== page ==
Steve Lewis, Commonwealth Games pole-vault silver medallist, talks schooldays, sport and ‘Superstardom’
Where did you go to school, and was sport an important part of school life?
I went to Holden Lane High School, in Stoke-on-Trent, which became a specialist sports college when I was there.
Sport for me was my school life. It consumed everything. Any team that was going, I was the first to sign up.
Did you excel at other sports?
My dad got me into gymnastics, aged five, which gave me good motor skills, great hand-eye co-ordination, spatial awareness and good balance. I played all the core sports for the school – swimming, tennis, badminton, hockey, football and basketball.
Christine Connors was understandably apprehensive when she arrived in Columbus, Ohio, in March for the Arnold Sports Festival’s first-ever Kurt Angle World Teen Championships, an intense fitness competition for high-school athletes.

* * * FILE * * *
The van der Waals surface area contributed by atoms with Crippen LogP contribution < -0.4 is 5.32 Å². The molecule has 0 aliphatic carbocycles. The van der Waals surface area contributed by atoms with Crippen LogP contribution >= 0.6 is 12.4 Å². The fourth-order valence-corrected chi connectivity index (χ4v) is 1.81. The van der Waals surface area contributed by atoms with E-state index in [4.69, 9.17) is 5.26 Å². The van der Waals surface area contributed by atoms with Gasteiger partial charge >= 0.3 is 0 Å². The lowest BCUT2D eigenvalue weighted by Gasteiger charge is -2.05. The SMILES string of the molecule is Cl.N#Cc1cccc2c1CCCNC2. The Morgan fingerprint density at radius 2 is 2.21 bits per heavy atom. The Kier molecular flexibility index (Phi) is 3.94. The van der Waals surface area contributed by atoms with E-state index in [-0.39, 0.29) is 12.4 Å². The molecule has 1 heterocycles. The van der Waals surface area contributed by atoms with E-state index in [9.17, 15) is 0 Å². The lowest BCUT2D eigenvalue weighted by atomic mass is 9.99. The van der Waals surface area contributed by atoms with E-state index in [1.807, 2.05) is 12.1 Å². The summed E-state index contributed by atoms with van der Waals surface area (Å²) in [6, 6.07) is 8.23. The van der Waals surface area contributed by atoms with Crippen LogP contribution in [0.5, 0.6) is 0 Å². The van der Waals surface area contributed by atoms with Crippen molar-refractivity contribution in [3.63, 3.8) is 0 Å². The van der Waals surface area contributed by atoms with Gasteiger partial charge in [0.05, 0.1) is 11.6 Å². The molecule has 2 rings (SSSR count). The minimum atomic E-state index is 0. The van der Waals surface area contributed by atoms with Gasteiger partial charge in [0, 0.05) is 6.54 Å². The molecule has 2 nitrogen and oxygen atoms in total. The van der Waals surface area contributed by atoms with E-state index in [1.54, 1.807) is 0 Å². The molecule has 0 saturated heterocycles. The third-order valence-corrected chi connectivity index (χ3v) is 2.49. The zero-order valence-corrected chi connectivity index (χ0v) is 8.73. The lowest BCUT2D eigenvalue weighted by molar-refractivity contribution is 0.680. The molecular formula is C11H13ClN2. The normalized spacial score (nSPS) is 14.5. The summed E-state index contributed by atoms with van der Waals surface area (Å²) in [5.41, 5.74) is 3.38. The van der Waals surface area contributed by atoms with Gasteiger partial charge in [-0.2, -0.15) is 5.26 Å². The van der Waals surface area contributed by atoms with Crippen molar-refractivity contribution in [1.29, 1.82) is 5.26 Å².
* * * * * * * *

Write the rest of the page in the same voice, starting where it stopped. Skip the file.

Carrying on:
“I was pretty nervous at first,” the 18-year-old Westmont Hilltop senior said. “I didn’t think I’d have a chance. I was thinking there would be huge, gigantic girls there.
“When I found out I got the overall championship, I was like, ‘Holy crap.’ It’s awesome.”
Connors, the daughter of Mark and Kim Connors of Southmont, said she earned a $5,000 scholarship for finishing first among the eight to 10 girls in the female side of the competition.
The athletes were tested in five categories:
• Bench press. The teenagers had a minute to complete as many bench presses as possible using 70 percent of their body weight.
• Pull-ups. As many pull-ups as possible in a minute.
• Kettlebell press. The athletes had a minute to complete as many kettlebell presses as possible using 25 percent of their body weight.
• Tire-flip. The teenagers were timed on flipping 150-pound truck tire over a 30-yard course.
• Shuttle run. The teenagers were timed on a 40-yard shuttle run.